Talk about it….or do it?
There are certain truisms in business today. Two in particular resonate with us and indeed form the foundation of our practice.
- The internet has completely changed the way B2B buyers buy (but to their detriment many B2B sales groups haven’t yet adapted)
- Markets are global – which means that competition is pervasive and that vibrant growth opportunities for SMBs are often in foreign markets
Both subjects often feel intimidating and abstruse for B2B SMBs, particularly in the industrial manufacturing space.
While there’s awareness, there’s simultaneously hesitancy. And the net result is often lots of talk and limited action – whether B2B Sales & Marketing or export market growth.
Assistance to provide assistance to provide assistance
This article recently popped up on a Google alert. A Senator from NY wants the US Dept. of Agriculture to assist the US Dept. of Commerce to create a seminar to assist upstate New York SMBs. “Made in Rural America” initiative would assist small and midsize rural businesses in overcoming obstacles to reach untapped overseas markets and ‘help strengthen’ rural exports.”
Laudable goals for sure – but an inherently unstable approach. At the end of the day the only way SMBs will grow globally is through the vision, commitment and investment of the owners. Programs can, in some cases, reduce barriers, and conversation and events can raise awareness of the opportunities.
But no company that hadn’t previously thought of export will suddenly begin doing so, or even substantially increase their activities, based on an informational event. There’s only so much pushing that ‘assistance’ can achieve.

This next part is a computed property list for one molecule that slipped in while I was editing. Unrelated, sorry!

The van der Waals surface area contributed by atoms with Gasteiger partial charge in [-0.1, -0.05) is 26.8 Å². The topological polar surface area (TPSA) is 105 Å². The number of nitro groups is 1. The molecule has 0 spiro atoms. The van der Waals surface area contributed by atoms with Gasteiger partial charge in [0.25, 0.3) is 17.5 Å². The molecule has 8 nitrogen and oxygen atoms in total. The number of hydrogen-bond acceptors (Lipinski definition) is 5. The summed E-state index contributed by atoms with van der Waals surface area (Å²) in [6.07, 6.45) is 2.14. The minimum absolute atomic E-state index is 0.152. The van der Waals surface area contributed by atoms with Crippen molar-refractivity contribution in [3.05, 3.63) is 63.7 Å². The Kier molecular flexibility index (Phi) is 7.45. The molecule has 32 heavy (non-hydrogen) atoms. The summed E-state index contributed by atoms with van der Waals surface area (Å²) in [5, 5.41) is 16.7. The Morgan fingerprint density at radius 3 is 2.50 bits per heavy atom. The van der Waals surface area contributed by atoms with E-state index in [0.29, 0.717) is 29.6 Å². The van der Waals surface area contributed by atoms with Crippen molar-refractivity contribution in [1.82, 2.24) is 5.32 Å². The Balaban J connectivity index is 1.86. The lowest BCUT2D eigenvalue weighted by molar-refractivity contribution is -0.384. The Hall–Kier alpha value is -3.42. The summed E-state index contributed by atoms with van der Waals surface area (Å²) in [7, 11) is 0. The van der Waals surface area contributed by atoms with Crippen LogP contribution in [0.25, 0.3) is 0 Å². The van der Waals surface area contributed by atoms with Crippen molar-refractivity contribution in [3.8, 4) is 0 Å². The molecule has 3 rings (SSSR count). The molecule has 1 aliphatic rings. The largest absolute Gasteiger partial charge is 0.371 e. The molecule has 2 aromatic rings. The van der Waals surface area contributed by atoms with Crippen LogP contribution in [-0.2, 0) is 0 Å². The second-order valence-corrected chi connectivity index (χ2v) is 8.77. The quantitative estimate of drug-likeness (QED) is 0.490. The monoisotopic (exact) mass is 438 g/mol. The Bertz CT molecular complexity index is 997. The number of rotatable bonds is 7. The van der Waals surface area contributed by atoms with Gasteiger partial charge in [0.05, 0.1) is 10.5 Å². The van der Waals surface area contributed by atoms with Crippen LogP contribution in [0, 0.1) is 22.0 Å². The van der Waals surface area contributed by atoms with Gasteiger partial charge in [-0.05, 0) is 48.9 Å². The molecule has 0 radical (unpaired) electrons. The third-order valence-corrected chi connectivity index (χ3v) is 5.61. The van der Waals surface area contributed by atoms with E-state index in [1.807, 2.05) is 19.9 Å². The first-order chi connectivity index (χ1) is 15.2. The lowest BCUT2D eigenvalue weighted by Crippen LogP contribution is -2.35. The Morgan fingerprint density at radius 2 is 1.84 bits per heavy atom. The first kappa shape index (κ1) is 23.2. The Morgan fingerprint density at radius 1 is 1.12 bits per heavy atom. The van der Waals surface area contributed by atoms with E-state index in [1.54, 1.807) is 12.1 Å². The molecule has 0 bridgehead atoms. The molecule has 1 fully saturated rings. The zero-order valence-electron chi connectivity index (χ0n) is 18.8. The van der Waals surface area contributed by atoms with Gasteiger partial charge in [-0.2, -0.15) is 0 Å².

Companies that succeed at global sales growth are those that are open to the idea and predisposed to bold steps to achieve growth. And even then, many exporters start “accidentally“.
The challenges of export sales growth are well known – and often exaggerated. Similarly the benefits are often discussed (including growth, tax advantage, resiliency and higher wages for employees, etc.)
And American SMBs have been fortunate that a large domestic market could be mined for years without running out of fresh opportunity. (John O’Farrell called it a silver spoon.) But there’s a recent analog for what’s likely to happen. Many US SMBs were quite cavalier about import competition…until they were in deep trouble. But many retrenched, learned lessons and emerged lean with great competitiveness and high quality. The same seems to be happening today as business becomes increasingly global, yet many are dismissive of export opportunities. There will be a bang moment, at some point, and many will painfully adjust.
It might be less painful (and less expensive) to take some lessons now from innovative companies in small markets – companies which had no choice but to export in order to grow. They instinctively adopted a global mindset – but that needn’t mean ‘willy nilly’ as The Globe article in May’s HBR outlines. Profiling several Israeli firms, the authors identify some common sense strategic guidelines for global expansion. These include:
- Find opportunities that are under the radar of large competitors – buys you time to get established
- Identify markets where local competition is substantially disadvantaged compared to your offering
- “Evade the Giants” by focusing on niche markets
- “Disguise Yourself as Local” – localizing your products and market approach appropriately
But it starts with a decision, not a question
The first step though, must be the decision by the owner or sr management to undertake an initiative. In the meantime chatter about assistance by one group, helping another to provide assistance may create well intentioned ripples, but probably no waves.
If you’re an SMB owner ready to make some waves, check out our free eBook on how to select the best export consultant. You don’t have to do it on your own.
image – dailymail
When Does Export Assistance Become the End Rather than the Means?